“Prison Narratives” by Akhtar Baloch,
Compiled and Translated by Asad Palijo, OUP, Pp 178, Price Rs 995
Neglected category of women prisoners in a misogynist and patriarchal society
There are several jail narratives written by political activists, “Kaal Kothri”, by well-known leftist journalist Hamid Akhtar, being an outstanding example. Hamid Akhtar has described at length the conditions of jails in Punjab in the 50s which were not much different from those in Sindh in 70s while there is little change in them in 2017
There are two things that make the book unique
First, it is a narrative by the youngest female political prisoner in Pakistan at the time. Second, it is the earliest first-hand description of the living conditions of women prisoners in the country.
Akhtar Baloch, an 18 year old college student and political activist in 1970, undertook a fifteen day long hunger strike followed by a jail sentence by a military court for a year. She was however released after five months.
Even when facing the military court she retained her chutzpah:
“The major tapped and addressed us. Since you admit to the charges the law must now take its course but first tell me since you are a student you must be aware that observing hunger strike is forbidden in Islam. Hunger strikes belong to non-Muslims like Gandhi. Why do you commit this sin?”
I replied, “You are strong and have an army, weapons, jails and police. You have the means to suppress us. What do we have? How do we get our rights from you? How do we fight against the cruelty you inflict on us? Today our weapons against you are hunger strikes, demonstrations, protests and rallies. It doesn’t matter to whom these traditions belong or relate to.”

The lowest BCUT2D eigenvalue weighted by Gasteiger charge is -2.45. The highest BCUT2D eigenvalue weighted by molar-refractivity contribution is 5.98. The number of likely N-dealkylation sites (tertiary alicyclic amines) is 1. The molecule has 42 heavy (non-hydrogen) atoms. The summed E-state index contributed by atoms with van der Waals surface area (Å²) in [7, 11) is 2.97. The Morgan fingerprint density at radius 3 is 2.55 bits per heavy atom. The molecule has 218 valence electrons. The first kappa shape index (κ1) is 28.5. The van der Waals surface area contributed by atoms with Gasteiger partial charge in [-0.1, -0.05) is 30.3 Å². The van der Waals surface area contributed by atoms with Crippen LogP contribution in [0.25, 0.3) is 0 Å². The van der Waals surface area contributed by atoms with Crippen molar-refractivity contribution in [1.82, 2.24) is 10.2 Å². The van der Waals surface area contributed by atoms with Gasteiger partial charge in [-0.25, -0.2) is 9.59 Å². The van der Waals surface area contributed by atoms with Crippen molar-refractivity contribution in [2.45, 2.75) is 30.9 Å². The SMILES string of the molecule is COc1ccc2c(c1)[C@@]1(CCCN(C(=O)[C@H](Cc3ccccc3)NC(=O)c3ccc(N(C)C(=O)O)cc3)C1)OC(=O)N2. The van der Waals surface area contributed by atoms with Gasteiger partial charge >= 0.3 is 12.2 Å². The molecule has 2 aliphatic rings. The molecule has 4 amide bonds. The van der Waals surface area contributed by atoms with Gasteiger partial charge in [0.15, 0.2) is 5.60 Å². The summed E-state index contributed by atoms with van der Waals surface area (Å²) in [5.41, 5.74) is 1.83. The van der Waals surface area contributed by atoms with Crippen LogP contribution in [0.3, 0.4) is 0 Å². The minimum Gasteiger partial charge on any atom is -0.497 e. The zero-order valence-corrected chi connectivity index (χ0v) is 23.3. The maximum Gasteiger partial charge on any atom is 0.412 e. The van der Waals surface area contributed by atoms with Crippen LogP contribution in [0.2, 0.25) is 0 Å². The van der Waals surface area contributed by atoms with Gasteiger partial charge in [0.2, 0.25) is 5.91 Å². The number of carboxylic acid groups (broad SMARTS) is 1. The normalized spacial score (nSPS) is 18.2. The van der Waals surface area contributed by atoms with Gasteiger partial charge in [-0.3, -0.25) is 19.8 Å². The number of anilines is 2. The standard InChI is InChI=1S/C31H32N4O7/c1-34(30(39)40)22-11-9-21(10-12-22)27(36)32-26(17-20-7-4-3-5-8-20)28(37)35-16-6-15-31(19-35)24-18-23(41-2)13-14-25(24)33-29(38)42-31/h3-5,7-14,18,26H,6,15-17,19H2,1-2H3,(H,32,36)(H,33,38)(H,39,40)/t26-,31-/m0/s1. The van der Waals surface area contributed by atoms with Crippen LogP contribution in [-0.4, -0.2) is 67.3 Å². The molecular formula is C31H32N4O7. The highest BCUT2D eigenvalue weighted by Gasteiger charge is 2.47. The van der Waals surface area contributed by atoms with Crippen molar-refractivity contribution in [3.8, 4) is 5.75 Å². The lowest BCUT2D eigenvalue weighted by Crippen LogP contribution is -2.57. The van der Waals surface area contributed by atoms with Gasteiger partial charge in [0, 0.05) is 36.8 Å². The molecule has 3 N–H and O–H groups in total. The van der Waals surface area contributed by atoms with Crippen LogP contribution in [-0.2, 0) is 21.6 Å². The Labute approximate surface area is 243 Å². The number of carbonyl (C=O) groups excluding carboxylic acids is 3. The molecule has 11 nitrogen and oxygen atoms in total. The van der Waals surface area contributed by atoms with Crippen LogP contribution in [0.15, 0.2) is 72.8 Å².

There are several jail narratives written by political activists, “Kaal Kothri”, by well-known leftist journalist Hamid Akhtar, being an outstanding example. Hamid Akhtar has described at length the conditions of jails in Punjab in the 50s which were not much different from those in Sindh in 70s while there is little change in them in 2017. Hamid Akhtar has also noted problems faced by prisoners in general and political interns in particular. The vital job that Akhtar Baloch has performed is to focus for the first time on the neglected category of women prisoners in a misogynist and patriarchal society.
There is a gallery of unforgettable characters painted with simple strokes of brush.
Massi Guru, the Sikh prisoner abandoned by husband and children and put in jail after she reconverted to Sikhism. She lies on an old cot trembling with every passing spasm of cough. There is little child Chhalarro, with mother and aunt sentenced on charges of theft. “The child has grown a couple of teeth but has yet to learn to walk.” Rashida the young intern has turned into a psycho. Others are about to follow suit on account of despondency. “Such is their agony and desperation that these wretched beings have resorted to goading and begging the crows to bring their messages for an early release but the crows are either deaf or unable to understand them.”
Akhtar is a keen observer. The reality she highlights is more interesting than fiction.
Zebo, a woman prisoner, is an Iranian, abducted and brought to Sindh and sold to a rich landlord. She fell in love with his driver and married him and turned into a midwife for living. She was sentenced for abortion.